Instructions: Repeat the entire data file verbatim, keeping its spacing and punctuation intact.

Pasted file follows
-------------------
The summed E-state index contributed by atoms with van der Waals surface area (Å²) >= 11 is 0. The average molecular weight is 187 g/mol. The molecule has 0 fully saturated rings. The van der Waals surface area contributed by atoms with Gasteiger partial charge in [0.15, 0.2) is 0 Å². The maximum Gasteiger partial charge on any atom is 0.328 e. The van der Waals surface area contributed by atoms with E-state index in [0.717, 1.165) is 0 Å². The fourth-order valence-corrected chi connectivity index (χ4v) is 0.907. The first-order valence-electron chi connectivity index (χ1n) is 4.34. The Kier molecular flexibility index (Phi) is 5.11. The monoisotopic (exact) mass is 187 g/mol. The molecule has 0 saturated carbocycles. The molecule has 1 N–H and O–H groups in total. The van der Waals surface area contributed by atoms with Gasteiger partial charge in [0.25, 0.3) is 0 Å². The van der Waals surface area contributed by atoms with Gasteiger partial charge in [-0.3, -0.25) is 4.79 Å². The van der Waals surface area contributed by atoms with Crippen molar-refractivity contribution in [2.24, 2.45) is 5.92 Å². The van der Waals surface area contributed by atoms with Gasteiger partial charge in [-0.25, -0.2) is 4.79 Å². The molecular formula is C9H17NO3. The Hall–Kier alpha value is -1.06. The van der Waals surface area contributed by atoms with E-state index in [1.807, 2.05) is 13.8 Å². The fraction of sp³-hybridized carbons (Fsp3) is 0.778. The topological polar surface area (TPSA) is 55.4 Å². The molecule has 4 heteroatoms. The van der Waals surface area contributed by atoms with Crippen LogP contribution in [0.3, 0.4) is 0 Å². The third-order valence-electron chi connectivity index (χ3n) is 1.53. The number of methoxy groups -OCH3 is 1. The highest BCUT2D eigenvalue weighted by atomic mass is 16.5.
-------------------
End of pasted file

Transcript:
The summed E-state index contributed by atoms with van der Waals surface area (Å²) >= 11 is 0. The average molecular weight is 187 g/mol. The molecule has 0 fully saturated rings. The van der Waals surface area contributed by atoms with Gasteiger partial charge in [0.15, 0.2) is 0 Å². The maximum Gasteiger partial charge on any atom is 0.328 e. The van der Waals surface area contributed by atoms with E-state index in [0.717, 1.165) is 0 Å². The fourth-order valence-corrected chi connectivity index (χ4v) is 0.907. The first-order valence-electron chi connectivity index (χ1n) is 4.34. The Kier molecular flexibility index (Phi) is 5.11. The monoisotopic (exact) mass is 187 g/mol. The molecule has 0 saturated carbocycles. The molecule has 1 N–H and O–H groups in total. The van der Waals surface area contributed by atoms with Gasteiger partial charge in [0.25, 0.3) is 0 Å². The van der Waals surface area contributed by atoms with Gasteiger partial charge in [-0.3, -0.25) is 4.79 Å². The van der Waals surface area contributed by atoms with Crippen molar-refractivity contribution in [2.24, 2.45) is 5.92 Å². The van der Waals surface area contributed by atoms with Gasteiger partial charge in [-0.25, -0.2) is 4.79 Å². The molecular formula is C9H17NO3. The Hall–Kier alpha value is -1.06. The van der Waals surface area contributed by atoms with E-state index in [1.807, 2.05) is 13.8 Å². The fraction of sp³-hybridized carbons (Fsp3) is 0.778. The topological polar surface area (TPSA) is 55.4 Å². The molecule has 4 heteroatoms. The van der Waals surface area contributed by atoms with Crippen LogP contribution in [0.3, 0.4) is 0 Å². The third-order valence-electron chi connectivity index (χ3n) is 1.53. The number of methoxy groups -OCH3 is 1. The highest BCUT2D eigenvalue weighted by atomic mass is 16.5.